Nick Shaw, from the International Group of P&I clubs, declined to comment when contacted by Lloyd’s List.
“The differing approaches adopted by the US and EU towards the JCPOA obviously make it inappropriate for us to comment substantively on this evolving situation,” he said.
The group’s rules preclude coverage for any vessels that are carrying cargo in contravention of sanctions. This can be applied retrospectively. Effectively that means tankers directly linked to the subsidiaries were immediately without cover once the sanctions were announced. It is unknown whether Cosco removed other tankers that were not owned by the two units on its own initiative, or whether the International Group voided their coverage as well.
Kunlun Shipping, another Chinese company also blacklisted by OFAC is the commercial operator of 10 ships.
Checks on some of these tankers showed they are yet to be entered by the China Shipowner’s Mutual Association, although were entered in clubs with the international group before September 25. Blacklisted Pegasus 88-owned VLCC Tian Ma Zo, which was with the London Steamship Owners Mutual Insurance Association since November 2018 is not showing on that club’s website now, according to checks.
Among the Cosco tankers that have recently switched is the Hong Kong-flagged, 2018-built VLCC Cosnew Lake. The tanker is owned by Cosco Shipping Energy Transportation but is one of the 39 ships for whom one blacklisted subsidiary provides technical and ISM management.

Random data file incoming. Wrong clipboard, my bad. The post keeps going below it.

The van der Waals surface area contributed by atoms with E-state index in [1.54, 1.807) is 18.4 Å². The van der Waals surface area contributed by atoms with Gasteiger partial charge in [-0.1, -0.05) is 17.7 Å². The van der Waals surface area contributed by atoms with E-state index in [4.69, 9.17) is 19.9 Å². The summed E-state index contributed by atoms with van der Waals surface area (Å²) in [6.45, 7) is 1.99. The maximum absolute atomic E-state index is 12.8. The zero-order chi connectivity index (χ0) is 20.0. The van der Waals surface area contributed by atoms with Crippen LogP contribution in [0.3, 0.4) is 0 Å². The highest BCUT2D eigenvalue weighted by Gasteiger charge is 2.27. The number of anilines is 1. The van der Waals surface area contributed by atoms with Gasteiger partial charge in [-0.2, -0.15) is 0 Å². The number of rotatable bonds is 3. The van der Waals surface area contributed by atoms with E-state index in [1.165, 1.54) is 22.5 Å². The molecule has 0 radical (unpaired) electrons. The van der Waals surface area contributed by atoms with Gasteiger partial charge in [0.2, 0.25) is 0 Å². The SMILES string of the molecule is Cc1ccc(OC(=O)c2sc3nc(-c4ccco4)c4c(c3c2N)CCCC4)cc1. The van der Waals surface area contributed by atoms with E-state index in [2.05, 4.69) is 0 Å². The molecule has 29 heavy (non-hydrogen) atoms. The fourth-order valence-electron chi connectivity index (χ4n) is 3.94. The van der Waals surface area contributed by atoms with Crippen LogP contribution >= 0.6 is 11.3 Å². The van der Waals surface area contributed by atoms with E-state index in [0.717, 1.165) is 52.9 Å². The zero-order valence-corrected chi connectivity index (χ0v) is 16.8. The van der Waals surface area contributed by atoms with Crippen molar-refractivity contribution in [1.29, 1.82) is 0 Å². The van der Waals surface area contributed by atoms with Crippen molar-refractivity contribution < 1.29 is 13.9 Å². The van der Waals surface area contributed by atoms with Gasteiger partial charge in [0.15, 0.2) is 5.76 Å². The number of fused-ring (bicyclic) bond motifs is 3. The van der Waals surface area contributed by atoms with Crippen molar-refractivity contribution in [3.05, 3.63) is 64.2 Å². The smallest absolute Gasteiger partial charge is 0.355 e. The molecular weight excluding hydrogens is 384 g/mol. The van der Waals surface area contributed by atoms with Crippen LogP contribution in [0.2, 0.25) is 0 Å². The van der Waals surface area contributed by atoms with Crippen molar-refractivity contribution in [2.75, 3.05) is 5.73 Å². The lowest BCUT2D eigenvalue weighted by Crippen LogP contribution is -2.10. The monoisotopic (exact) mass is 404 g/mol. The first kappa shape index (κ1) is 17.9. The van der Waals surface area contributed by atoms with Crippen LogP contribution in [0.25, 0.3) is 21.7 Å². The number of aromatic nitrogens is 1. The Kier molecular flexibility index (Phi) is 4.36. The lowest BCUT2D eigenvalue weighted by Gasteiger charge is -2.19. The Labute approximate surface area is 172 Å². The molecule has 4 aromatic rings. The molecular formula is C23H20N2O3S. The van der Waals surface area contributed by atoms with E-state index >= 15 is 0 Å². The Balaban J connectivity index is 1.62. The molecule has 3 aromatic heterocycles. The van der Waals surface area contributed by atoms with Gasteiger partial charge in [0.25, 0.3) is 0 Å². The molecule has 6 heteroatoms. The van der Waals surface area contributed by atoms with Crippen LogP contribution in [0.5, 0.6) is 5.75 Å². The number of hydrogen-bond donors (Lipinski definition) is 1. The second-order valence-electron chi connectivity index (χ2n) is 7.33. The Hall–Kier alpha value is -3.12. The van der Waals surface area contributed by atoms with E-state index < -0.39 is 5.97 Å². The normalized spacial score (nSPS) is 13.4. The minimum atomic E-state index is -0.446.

The vessel had P&I coverage with UK Mutual Steam Ship Assurance Association (Bermuda) since September 2018, according to Lloyd’s List Intelligence data. It is now with China P&I.
Not all Cosco vessels directly linked to the blacklisted subsidiaries are showing listed on the China Shipowner’s Mutual Association website. The suggests the process is underway and only partially complete.
Overall 92 of the 129 crude tankers or product tankers beneficially owned by parent company China Shipping Corporation are listed as having coverage with the International Group of P&I clubs, Lloyd’s List Intelligence data shows.
Their coverage status in coming days will shed new light on how Europe and London’s marine insurance market will deal with the highly political reimposition of sanctions on Iran.
Likewise, the status of China Shipowner’s Mutual Association coverage is likely to be closely watched now it has been placed in OFAC crosshairs for secondary sanctions. These allows the US Treasury to punish non-US citizens connected with sanctioned activity.
Secondary sanctions related to Iran can be imposed on anybody who is a non-US citizen who is “knowingly providing significant financial, material, technological, or other support” to activities or transactions that benefit the energy, shipping or shipbuilding sectors of Iran, according to section 1244 of the Iran Freedom and Proliferation Act of 2012.